It is not just integration that will solve the problems in the social care sector. In Trafford, social care providers are being promised £14.61 an hour from this April—well short of what we need to sustain the home care market. What will the Minister do to ensure that there is adequate funding for home care providers?
The hon. Lady raises a very valid point. It is exactly why we will have a Green Paper this summer looking at what steps need to be taken to address this issue. On both sides of the House, we recognise that more needs to be done on how we address these concerns, and that is what the Green Paper will tackle.
I am sure that the Minister did not mean to mislead the House regarding the impact of the flu epidemic on our A&Es, so will he confirm that the delays to people being treated in A&E, and the fact that people have been waiting on trollies in corridors and that ambulances have been queueing at the doors of A&E, predated the flu epidemic?
The hon. Gentleman makes quite a serious allegation in terms of my misleading the House. What I was very clear about is that there has been a 35% increase in attendances at A&E as a result of flu this year compared with last year, and that around 3,000 beds are currently occupied by patients with flu and around 700 beds are occupied by those with norovirus. Clearly, that has resulted in significant seasonal pressures this year, which have placed strain on the system. That was recognised by the Government in the additional funding that was put in place. It was recognised by the NHS, as Sir Bruce Keogh set out in the early planning that was undertaken, and it is simply wrong for the hon. Gentleman to ignore the impact of flu this year, given the way that in 2009 the then Opposition were very responsible in recognising its impact.
Can the Minister confirm that accountable care organisations, accountable care services and place-based care are being rebranded as integrated care services? Will he explain whether there is actually any difference between those terms, and will he do all he can to ensure that Members in this House are given the opportunity to scrutinise them, as I believe that they are here to act as a Trojan horse to bring in the break-up and privatisation of the national health service?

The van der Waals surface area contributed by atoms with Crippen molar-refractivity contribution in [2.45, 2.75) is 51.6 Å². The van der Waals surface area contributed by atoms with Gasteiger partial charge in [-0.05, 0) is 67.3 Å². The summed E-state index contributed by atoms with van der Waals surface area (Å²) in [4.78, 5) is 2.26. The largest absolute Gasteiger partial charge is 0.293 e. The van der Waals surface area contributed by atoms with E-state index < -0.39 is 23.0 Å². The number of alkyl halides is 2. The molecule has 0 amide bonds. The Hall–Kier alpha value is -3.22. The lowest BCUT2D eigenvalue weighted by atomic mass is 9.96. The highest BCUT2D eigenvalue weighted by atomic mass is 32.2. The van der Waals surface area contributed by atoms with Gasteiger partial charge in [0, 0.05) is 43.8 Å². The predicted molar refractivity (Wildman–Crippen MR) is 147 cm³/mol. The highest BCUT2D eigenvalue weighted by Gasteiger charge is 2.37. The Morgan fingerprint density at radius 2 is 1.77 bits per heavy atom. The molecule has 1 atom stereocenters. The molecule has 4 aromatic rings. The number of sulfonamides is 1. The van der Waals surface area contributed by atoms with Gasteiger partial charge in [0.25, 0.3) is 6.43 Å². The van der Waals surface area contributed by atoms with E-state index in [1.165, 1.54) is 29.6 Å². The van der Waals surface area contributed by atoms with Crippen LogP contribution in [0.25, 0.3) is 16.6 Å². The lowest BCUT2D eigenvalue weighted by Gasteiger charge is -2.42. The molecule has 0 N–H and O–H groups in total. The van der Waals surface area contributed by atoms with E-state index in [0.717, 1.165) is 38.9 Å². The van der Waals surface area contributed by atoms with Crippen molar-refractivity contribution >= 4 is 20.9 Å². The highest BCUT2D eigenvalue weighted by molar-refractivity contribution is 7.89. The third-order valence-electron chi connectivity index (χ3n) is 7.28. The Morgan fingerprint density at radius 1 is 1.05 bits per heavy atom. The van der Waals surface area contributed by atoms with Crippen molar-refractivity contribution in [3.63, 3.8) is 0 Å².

We continually hear this myth about privatisation. The reality is that this Government appointed to run NHS England, first, Sir David Nicholson, who had previously been appointed by the Labour party, and then Sir Simon Stevens, who has worked for both sides of the House. Numbers show that the level of private healthcare provision has not changed this year compared with last year. I understand that the Health Committee is due to look into ACOs and integration within a matter of weeks as part of its deliberations, and I very much look forward to reading the conclusions in that Committee’s report.
The programme to reduce acute hospital services and close blue-light A&Es, like that at Charing Cross Hospital, is about to undergo its fourth change of name in five years—“Shaping a healthier future,” “sustainability and transformation,” “accountable care,” and “integrated care”. Would it not be better to reconsider that policy, which is being driven not by local clinicians, but by his Department?
The impression given by the hon. Gentleman is that he always seems to oppose reconfiguration of any sort. The reality is that most clinicians will say, “We do need to reconfigure. We do need to look at how services are operated.” The evidence of that can be seen within London in terms of the reconfiguration of stroke, which from memory, he opposed—
If the hon. Gentleman did not oppose it, I will happily correct that, but he will recognise that the reconfiguration of stroke in London to fewer sites significantly improved outcomes for patients. There is always a discussion to be had about how reconfiguration operates, but clinicians and the royal colleges recognise that the benefits of reconfiguration are better outcomes for patients as well as better outcomes for the NHS.